A few weeks ago, a coworker brought me back some dried chiles from California upon my request. As he handed over the package to me, he asked me, "What in the world can you do with those hideous things?"
This surprised me coming from someone who regularly visits SoCal. If you don't know what do do with them, you at least know they are prized possessions and absolutely not hideous!
Either way, the comment didn't bother me because I was so dang giddy just to be holding the little plastic bags filled with delight to even make a smart comment back. All I could say was "Thank you so much" with a permanent smile and images of all the possibilities that were making my brain skip frequencies.
The thing about dried chiles that I don't understand is why they aren't available all over the world? Seriously, they are dried, so easily exportable with a very far away expiration date (if any at all). Here in France, you can find the Indian dried chiles, Thai chiles, Caribbean chiles, Moroccan ones, and of course, the prized French Piment d'espelette. You can even find a variety of these fresh rather than dried, but you can absolutely not find any of the Mexican ones. No Serrano, Jalapeño, California, Poblano, Ancho, Arbol, Chipotle in a can (come on it's in a can!!!). So of course, when someone is willing to bring something back from home, I always ask for dried chiles and I give a map to go along with it...
you know, just in case.
So now that I've had a bit of time to ponder what I would do with my precious treasure, I have this lovely fajita plate to show. The French love fajitas (though they pronounce them farritas with the throaty R) now that Dany Trejo has been doing commercials here for Old El Paso. They are much much less familiar with the incorporation of various beans on the plate, which I always have a blast helping them discover. I usually do black or pinto, but I put some black-eyed peas to soak last night and woke up imagining a smokey creamy bean side that I would be able to use as a soup after the fajita deal was over.
So to answer the question, you can make different salsas, marinades, broths, Mole, chili, dips, and pretty much transform any beans into a smokey spicy blissful dream with "those hideous things."
250g (1/2 b) turkey cutlets, sliced thinly
1 garlic clove, grated
few pinches fleur de sel
squeeze from 1/2 lime
few grinds black pepper
1/2 tsp coriander powder
1/2 tsp cumin
1/4 tsp paprika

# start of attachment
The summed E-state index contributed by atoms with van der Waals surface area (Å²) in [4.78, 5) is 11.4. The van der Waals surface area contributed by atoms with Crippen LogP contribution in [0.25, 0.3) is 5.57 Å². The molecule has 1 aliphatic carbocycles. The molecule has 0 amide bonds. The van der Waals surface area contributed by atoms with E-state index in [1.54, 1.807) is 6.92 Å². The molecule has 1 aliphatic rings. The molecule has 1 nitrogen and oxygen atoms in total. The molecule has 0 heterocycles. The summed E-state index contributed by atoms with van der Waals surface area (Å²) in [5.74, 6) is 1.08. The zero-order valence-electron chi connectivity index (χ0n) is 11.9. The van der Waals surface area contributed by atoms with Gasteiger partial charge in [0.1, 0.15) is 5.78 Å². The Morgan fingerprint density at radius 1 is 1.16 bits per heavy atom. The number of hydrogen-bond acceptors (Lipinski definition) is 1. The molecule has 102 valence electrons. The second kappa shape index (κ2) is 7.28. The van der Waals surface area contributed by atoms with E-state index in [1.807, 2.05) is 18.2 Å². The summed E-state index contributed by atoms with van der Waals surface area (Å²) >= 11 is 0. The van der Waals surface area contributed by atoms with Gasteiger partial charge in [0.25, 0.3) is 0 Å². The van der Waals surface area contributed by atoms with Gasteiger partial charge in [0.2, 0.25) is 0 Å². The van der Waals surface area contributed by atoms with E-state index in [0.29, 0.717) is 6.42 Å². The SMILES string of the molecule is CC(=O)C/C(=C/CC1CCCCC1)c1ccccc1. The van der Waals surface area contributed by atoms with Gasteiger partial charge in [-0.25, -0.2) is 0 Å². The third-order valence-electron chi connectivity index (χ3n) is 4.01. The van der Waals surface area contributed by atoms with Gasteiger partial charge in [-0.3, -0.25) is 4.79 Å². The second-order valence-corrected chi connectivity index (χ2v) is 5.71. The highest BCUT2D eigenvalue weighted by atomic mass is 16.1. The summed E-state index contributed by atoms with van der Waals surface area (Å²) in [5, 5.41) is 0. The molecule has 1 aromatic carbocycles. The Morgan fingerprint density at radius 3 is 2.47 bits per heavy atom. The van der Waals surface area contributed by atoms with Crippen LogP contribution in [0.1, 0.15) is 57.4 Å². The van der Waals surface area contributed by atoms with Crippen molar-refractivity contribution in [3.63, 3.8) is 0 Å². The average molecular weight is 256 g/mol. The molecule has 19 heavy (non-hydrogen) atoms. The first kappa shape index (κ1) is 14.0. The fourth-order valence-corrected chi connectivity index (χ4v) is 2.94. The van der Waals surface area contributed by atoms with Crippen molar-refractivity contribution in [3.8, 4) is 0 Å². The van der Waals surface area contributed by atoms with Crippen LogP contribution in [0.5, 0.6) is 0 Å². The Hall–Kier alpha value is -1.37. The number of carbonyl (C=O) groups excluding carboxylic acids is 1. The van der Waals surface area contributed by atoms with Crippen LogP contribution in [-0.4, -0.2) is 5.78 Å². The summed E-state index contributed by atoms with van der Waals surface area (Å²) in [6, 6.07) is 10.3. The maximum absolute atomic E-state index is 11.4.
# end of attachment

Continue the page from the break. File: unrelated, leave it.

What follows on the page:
1/4 tsp chile powder (optional if serving with spicy beans)
1+1 Tbsp olive oil
1 onion, sliced into moons
1 red bell pepper, sliced
1 green bell pepper, sliced
1 green chile, sliced (optional if serving with spicy beans)
1. Rub the grated garlic onto the turkey slices and sprinkle on some fleur de sel, black pepper, cumin, coriander, chile powder, and paprika. Add the lime juice, rub in to make sure everything is evenly distributed. Set aside and let marinate for at least 10 minutes (while you chop everything else.)
2. Heat 1 Tbsp of the olive oil on high in a wok or heavy based pan. Add the onion slices and stir fry until just translucent, then add the bell pepper and green chile slices with a pinch of fleur de sel. Cook on high, stirring for about 3-5 minutes. Reserve.
3. Heat the other Tbsp olive oil into the same wok. Add the marinated turkey slices and cook until nicely colored.
4. Add the vegetables to the meat and heat through. You want the bell peppers to be crisp, so don't over-cook them into mush.
Smokey Black Eyed Peas
1 cup dried black-eyed peas, soaked overnight and drained
2 bay leaves
2 carrots, peeled and diced
1 onion, diced
2 cloves garlic, chopped
1 Tbsp tomato paste
1 chicken or veg bouillon cube
1 tsp coarse sea salt
1 dried ancho chile
2 dried morita chiles
2 dried chiles de arbol
4-5 cups water
1 small can corn
2 cloves garlic, grated
1 tsp ground pepper
1 tsp ground cumin
1. Place everything up to the water in the slow cooker. Cook on low for at least 6 hours.
2. Add the corn, grated garlic, pepper, and cumin. Stir to heat through, then taste and adjust the seasoning.
3. Remove the bay leaves and whole chiles before serving. If the chiles burst, the beans will be way too spicy. By removing them, you can decide which plate you would like to add the chile to.. (by the way, it's always my plate that wins).
Fajita Plate Garnish
cooked rice (I used a trio of Basmati, Brown, and Thai Red rice)
shredded cabbage (mine was Savoy)
shredded swiss or gruyère
dollop of plain yogurt or sour cream
tortillas (unfortunately, not pictured, but necessary to call this a "fajita plate")
When meals like this just happen in my kitchen, I truly feel fulfilled. I know I'm treating every part of my body to a delight, either immediate or deferred.. because, well, yes.. those chiles have quite the effect on me..